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Alt-right figure Richard Spencer becomes broke and isolated by surrounding community – media

While Spencer was once recognized as one of the most influential neo-Nazis in the country, he now finds himself broke and isolated in the small town of Whitefish, Montana, according to a Sunday report from the New York Times. 

Spencer, once a vocal supporter of Trump who last year switched his support to the more “competent” liberals in casting his vote for Joe Biden, is “unable to get a table at many restaurants,” and his isolation has been a deliberate action on the part of the town.

“You have to act swiftly and decisively and come together as a community to tackle hate and make sure it doesn’t infiltrate your town,” Mayor John Muhlfeld told the paper about an effort that included community leaders coming together to determine how to handle Spencer’s presence. 

“His organization has dissolved. Meanwhile, his wife has divorced him, and he is facing trial next month in Charlottesville, Va., over his role in the deadly 2017 neo-Nazi march there, but says he cannot afford a lawyer,” the Times’ report reads.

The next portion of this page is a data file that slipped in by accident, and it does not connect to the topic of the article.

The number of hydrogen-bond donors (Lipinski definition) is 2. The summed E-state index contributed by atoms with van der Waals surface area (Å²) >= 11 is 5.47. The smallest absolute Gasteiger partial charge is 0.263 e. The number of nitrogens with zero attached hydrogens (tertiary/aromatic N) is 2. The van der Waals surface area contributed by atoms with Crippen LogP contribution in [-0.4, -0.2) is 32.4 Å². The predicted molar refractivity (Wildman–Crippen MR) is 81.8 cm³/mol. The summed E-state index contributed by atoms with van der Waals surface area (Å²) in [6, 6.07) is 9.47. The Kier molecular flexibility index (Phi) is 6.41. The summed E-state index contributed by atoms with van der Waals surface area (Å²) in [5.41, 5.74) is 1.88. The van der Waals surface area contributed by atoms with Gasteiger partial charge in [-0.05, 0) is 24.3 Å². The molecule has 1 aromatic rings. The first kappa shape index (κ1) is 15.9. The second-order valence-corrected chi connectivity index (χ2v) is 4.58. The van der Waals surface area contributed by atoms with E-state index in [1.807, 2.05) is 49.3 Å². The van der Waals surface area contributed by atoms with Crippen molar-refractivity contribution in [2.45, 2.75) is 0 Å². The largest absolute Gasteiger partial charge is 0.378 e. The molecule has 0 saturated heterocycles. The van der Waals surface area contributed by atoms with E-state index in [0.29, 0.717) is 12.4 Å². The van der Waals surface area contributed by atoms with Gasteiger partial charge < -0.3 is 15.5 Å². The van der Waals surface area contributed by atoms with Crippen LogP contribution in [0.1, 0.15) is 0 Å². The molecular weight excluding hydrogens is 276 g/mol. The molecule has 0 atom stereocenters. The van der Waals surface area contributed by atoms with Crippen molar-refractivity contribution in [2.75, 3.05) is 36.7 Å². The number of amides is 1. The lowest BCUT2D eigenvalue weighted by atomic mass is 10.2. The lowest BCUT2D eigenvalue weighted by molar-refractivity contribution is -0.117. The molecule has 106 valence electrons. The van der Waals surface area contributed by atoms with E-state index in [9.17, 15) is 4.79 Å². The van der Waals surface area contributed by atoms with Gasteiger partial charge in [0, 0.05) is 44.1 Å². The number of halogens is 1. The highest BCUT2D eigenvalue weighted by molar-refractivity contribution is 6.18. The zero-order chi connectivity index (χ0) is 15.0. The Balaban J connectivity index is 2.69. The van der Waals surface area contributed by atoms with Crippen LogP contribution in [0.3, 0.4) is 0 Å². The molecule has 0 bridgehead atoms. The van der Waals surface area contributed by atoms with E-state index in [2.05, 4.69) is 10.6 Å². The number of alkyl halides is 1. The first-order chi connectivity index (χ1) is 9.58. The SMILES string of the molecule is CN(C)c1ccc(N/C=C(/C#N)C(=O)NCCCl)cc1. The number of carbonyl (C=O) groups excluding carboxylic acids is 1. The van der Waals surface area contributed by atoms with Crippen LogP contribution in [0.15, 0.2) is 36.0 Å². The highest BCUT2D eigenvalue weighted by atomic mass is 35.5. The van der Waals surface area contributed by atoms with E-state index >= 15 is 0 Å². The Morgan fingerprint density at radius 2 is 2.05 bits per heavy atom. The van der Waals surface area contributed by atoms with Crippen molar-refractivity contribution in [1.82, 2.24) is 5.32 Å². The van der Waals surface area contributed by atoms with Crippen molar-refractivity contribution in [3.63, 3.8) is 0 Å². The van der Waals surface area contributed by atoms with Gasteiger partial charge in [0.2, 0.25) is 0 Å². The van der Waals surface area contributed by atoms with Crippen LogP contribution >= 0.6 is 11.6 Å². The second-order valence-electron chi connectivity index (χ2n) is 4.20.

Spencer told the paper he does not feel intimidated talking to any residents – though one describes getting pleasure in watching him “run away” – but he has been shunned by businesses like restaurants. 

“I don’t want any battles with them here in Whitefish,” he said. 

Spencer’s fall has been celebrated by many on social media.

“Like what happens with most CNN stars, the second they appear on the network it all goes downhill,” writer Stephen L. Miller tweeted, referring to Spencer’s infamous appearance on CNN to tout his support for Biden, an interview that earned the network pushback for platforming Spencer for the mere sake of giving negative coverage to Trump.

“Good damn work,” author Mark Greene added about the small town from the Times report. 

Spencer is currently awaiting trial, set to begin next month, stemming from a lawsuit filed over his participation in the 2017 ‘Unite the Right’ rally in Charlottesville, North Carolina, where after clashes between protesters and counter-protesters, a neo-Nazi drove a car into a crowd, leaving one dead and over a dozen others injured. 

Spencer’s lawyer withdrew from the case last year due to nonpayment, and Spencer has informed a judge he cannot raise money because he has been deplatformed by major social media companies. 

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